Mid-April, leaders in Illinois agriculture education met in Springfield to discuss an epidemic plaguing the nation. We don’t have ag teachers. In fact, according to the National Teach Ag Campaign our country is operating at an annual deficit of 400 ag teachers.
With current conversation focusing so much on farms and food, agriculture education and FFA have been thrust to the fore-front as the answer to, “Who is the future of our food?” In a recent article by The Associated Press, secondary ag programs are cropping up, most often in urban areas, furthering what so many of us have been saying all along. Agriculture is so much more than cows, sows and plows; it is science, software and vision.
If I can overstate the obvious, just as society needs more healthcare professionals, software masters and skilled manufacturers, we need people who understand the yin and yang of growing food, fuel, fiber and feed while decreasing our footprint on the planet.
More importantly, we need people to teach the future of agriculture. The National Teach Ag Campaign reported 7,737 ag programs exist in U.S. schools. Twenty-two of those programs closed last year for lack of a teacher; 146 are coordinated by provisional teachers (i.e. no certification in the area of instruction).
What makes an ag teacher different from a math, English or P.E. teacher?
I’ve written a lot about ag education and FFA, and its role in my life; so here’s a summary: Agriculture education presents a very unique learning experience for students. It incorporates the traditional in-class instruction with less traditional real world applications through supervised agriculture experiences (i.e. record books), which are brought together through FFA activities in leadership, community service and career exploration. The tie that binds this three-circle educational model together is a teacher.
So where are the ag teachers? Of the 679 collegiate students who graduated with agriculture education degrees last year, 473 pursued teaching as a career (from National Teach Ag Campaign). Why is this particular profession disappearing when society is screaming for agriculture education and engagement? Instead of offering even a complex answer, this question just leads to more questions.
Is it the extra demand of FFA activities? Most all ag teachers operate on an extended contract, averaging 35 extra days. (We all know most teachers work beyond their contract, even an extended one.) FFA activities are after school, before school, during school, weekends and holidays. That doesn’t begin to cover the preparation to participate in these career development events or leadership conferences.
Is it the constantly changing education standards? During this April meeting I attended – surrounded by ag teachers and teachers who taught ag teachers – I marveled as folks described the cobweb government has spun to regulate, certify and assess teachers. It reminded me a bit of what farmers face, and jotted in my notes: “We can’t legislate quality.”
Rules & regs can’t force a person to be passionate and committed to a job. Someone who is really good at following the rules will be really good at navigating the increasing layers of paperwork required to be a teacher and remain a teacher. Completed paperwork does not a good teacher make.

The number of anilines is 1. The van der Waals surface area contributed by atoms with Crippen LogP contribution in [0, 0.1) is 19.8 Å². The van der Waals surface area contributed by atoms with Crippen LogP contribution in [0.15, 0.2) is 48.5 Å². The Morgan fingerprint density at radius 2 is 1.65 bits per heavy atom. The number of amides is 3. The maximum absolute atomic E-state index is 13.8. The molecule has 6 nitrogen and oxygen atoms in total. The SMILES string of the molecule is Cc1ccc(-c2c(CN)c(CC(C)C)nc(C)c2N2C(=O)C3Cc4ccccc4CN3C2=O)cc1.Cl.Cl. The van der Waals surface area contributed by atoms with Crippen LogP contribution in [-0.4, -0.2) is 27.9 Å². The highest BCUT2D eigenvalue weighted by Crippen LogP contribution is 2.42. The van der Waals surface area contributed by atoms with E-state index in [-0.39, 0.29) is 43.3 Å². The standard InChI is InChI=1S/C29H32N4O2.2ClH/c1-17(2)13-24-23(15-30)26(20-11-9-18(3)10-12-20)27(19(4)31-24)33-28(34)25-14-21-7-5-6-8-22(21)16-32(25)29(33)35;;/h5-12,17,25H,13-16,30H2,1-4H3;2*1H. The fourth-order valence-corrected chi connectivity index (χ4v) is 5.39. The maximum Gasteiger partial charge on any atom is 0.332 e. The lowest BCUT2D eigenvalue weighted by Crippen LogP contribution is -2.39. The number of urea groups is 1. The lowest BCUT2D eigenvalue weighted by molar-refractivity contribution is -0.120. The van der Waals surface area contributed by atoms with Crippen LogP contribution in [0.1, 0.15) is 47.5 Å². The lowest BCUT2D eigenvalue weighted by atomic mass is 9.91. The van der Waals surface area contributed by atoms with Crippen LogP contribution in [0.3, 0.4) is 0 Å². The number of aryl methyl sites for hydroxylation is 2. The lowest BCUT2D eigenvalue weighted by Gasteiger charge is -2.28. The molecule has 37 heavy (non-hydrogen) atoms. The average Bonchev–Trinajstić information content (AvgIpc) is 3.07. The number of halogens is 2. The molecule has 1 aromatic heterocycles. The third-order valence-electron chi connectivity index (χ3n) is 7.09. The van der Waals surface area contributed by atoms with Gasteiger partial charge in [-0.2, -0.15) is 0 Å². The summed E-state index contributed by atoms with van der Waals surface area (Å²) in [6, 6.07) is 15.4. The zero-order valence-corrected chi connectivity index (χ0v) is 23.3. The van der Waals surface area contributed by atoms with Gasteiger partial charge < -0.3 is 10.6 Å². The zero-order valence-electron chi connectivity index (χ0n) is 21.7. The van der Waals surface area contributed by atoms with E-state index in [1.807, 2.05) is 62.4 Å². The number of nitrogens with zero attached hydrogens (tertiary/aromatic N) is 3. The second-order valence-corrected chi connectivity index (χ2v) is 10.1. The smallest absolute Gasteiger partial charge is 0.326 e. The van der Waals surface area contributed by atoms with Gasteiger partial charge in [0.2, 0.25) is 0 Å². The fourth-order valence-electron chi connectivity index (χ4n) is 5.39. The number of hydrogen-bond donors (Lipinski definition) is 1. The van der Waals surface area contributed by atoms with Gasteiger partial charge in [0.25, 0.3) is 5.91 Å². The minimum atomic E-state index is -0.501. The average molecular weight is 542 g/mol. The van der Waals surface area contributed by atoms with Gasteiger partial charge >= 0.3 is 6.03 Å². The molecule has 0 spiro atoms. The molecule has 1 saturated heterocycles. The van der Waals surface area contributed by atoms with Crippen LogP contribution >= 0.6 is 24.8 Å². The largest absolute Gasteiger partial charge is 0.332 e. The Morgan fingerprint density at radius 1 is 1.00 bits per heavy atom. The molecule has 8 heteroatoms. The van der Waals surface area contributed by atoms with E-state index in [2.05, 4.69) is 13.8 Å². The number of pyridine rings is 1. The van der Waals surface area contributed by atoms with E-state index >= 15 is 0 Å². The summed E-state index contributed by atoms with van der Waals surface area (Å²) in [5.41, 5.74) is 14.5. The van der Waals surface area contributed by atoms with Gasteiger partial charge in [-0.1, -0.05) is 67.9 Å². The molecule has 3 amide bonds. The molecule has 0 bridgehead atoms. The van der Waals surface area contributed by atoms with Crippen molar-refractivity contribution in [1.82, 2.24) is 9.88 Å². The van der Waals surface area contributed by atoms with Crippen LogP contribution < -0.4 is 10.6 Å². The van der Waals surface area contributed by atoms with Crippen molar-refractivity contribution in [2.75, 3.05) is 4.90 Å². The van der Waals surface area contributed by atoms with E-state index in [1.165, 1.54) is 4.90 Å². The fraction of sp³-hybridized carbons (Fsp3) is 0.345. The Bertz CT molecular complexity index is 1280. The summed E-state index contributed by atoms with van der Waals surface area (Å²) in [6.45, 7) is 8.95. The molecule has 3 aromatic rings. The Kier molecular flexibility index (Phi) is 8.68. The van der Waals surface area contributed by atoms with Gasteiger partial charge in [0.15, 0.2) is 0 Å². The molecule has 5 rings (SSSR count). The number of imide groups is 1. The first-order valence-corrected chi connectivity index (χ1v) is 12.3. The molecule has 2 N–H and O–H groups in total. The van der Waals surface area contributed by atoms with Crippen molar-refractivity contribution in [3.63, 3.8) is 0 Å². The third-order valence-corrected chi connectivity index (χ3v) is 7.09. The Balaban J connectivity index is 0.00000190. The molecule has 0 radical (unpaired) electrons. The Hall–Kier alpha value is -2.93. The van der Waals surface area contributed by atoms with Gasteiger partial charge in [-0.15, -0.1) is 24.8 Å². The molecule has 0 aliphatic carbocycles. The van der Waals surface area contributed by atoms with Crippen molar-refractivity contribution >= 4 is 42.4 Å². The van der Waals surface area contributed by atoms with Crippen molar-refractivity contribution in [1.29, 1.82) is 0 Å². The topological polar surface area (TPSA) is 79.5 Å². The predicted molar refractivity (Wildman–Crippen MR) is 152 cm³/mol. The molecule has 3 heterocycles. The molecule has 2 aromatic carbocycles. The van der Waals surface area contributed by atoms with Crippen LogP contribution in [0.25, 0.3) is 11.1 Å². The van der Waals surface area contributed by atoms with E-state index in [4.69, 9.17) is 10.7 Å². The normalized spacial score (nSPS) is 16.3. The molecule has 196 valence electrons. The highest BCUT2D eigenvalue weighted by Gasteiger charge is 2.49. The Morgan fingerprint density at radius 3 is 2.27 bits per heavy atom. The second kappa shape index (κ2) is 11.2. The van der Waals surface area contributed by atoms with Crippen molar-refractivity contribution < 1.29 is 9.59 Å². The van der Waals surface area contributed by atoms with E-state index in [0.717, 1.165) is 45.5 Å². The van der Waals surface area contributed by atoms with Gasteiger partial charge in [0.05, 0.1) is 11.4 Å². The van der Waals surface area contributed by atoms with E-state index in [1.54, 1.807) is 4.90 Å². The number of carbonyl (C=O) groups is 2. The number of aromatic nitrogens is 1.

Is the issue funding for the program, salary, or dissatisfaction? Is it burn-out?
Or do we need to drastically shift our expectations?
My high school ag teacher is one of the legends of Illinois ag education. He built a chapter that for many years was nationally recognized in community service projects. He has devoted his adult life to his chapter and program. He is one of the few still teaching from the era when the vocational education profession was dominated by men.
Today, the classroom is changing. You’ll find more and more female teachers in the shop instructing welding, woodworking, and auto mechanics. The National FFA Organization addresses the role of women as agriculture education teachers here. From the article:
Women agriculture educators also face another challenge—balancing a career with raising a family. “You will never see a man, eight months pregnant on the job,” quips [Dr. Billye] Foster, [associate professor of agricultural education at the University of Arizona]. “Women just have a different row to hoe—different responsibilities and concerns than their male counterparts have to deal with.”
I would add that for many young male teachers, family is priority, too. Missing a tee-ball game or a dance recital is not an option anymore. Nor should it be, in my opinion. Balancing a life separate from a career is an issue for women and men.
Changing the expectations we have for ag teachers does not mean we lower the standards. The success of a school’s agriculture program is found in the strength of its students, support from parents and alumni, but by far in the ability of the teacher to juggle a classroom that stretches beyond the school and into his/her personal life.
Seniors in high school are collecting college acceptance letters, writing scholarship essays and gathering that precious diploma before stepping into their next life chapter. I do hope many will chose agriculture education, stick with it and in doing so, answer the tough questions behind this one: “Where have all the teachers gone?”